Move over fish fingers – there’s a new cod on the block
Brits are becoming more adventurous in their taste for fish, latest stats can reveal.
Many Brits supposedly lack confidence when it comes to preparing and eating fish, with a recent industry survey finding that more than half (56 per cent) of adults don’t consume the recommended weekly amount of seafood.
But now new sales data from Tesco shows that shoppers are starting to become more confident when choosing to cook at home.
In the last year, Tesco has seen the following significant demand for fish – all of which have been responsibly sourced:
- Raw tiger prawns– demand up 1100 per cent in the last year
- Oysters – up 240 per cent
- Large crab – up 110 per cent
- Whole turbot – up 100 per cent
- Whole hake – up 65 per cent
- Smoked haddock loin – up 50 per cent
- Sea bream fillets – up 45 per cent
- Prepared squid – up 40 per cent
- Lobster – up 30 per cent
- Whole lemon sole – up 30 per cent
- Whole sea bream – up 25 per cent
- Whole mackerel – up 25 per cent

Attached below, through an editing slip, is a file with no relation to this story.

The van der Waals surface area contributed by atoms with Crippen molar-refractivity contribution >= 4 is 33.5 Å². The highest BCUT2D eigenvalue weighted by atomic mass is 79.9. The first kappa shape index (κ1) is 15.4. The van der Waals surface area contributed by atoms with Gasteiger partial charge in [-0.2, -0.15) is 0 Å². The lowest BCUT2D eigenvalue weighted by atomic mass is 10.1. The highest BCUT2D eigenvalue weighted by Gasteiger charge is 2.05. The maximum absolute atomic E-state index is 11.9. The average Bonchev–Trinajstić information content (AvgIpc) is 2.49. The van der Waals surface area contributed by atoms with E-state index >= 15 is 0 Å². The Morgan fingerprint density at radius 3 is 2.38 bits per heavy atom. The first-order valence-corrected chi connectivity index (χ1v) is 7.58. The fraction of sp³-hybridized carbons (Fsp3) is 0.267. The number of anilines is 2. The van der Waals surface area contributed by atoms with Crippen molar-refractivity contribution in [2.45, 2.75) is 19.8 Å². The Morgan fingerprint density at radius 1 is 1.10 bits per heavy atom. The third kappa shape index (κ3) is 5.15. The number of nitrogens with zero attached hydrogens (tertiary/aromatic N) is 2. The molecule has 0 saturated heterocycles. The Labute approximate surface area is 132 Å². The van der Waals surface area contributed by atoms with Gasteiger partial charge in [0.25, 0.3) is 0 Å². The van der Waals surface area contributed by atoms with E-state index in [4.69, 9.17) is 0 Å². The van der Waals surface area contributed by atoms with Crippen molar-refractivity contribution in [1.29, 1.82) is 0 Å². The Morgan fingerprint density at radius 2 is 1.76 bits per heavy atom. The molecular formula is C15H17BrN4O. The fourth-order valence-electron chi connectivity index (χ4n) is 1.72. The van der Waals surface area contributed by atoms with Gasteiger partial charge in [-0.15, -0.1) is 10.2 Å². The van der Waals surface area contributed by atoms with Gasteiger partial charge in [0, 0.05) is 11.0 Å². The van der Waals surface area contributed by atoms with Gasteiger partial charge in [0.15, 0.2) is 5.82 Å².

- Brill – up 15 per cent
In the past, consumers are said to have been put off by bones or the cost of fish.
In recent years however the range has grown at supermarkets and counter staff are able to prepare fish so it’s ready to cook, which takes the stress out of preparation at home.
Tesco fishmongers are also trained to give cooking advice over the counter, which encourages customers to try something new.
Tesco seafood specialist Gary Hooper, who is also a director of the National Federation of Fishmongers said: “It’s well known in the seafood industry that many Brits lack confidence when it comes to fish, believing it to be hard to prepare, tricky to eat, perishable and also expensive.
“What we do through our training scheme for fish counters staff is help eradicate that fear and make shoppers feel more confident when it comes to choosing their fish.
“The rise in demand for more uncommon species such as turbot, sea bream, squid and brill shows that shoppers are becoming much more adventurous in trying new types of fish.
Seafish Chief Executive Paul Williams said: “With the increasing popularity in cookery and food programmes and just general awareness of the sustainability of the fish in our seas, we are seeing much more interest from consumers in trying new types of seafood.
“People are starting to realise they don’t need to stick to the usual suspects such as cod, salmon, tuna or prawns because there is a much bigger choice of species that they can experiment with. .
“Whilst as a nation we will always love our traditional fish and chips or fish pie, there is a growing sense of adventure when it comes to enjoying seafood today suggesting people are letting go of their fears of preparing and cooking seafood.”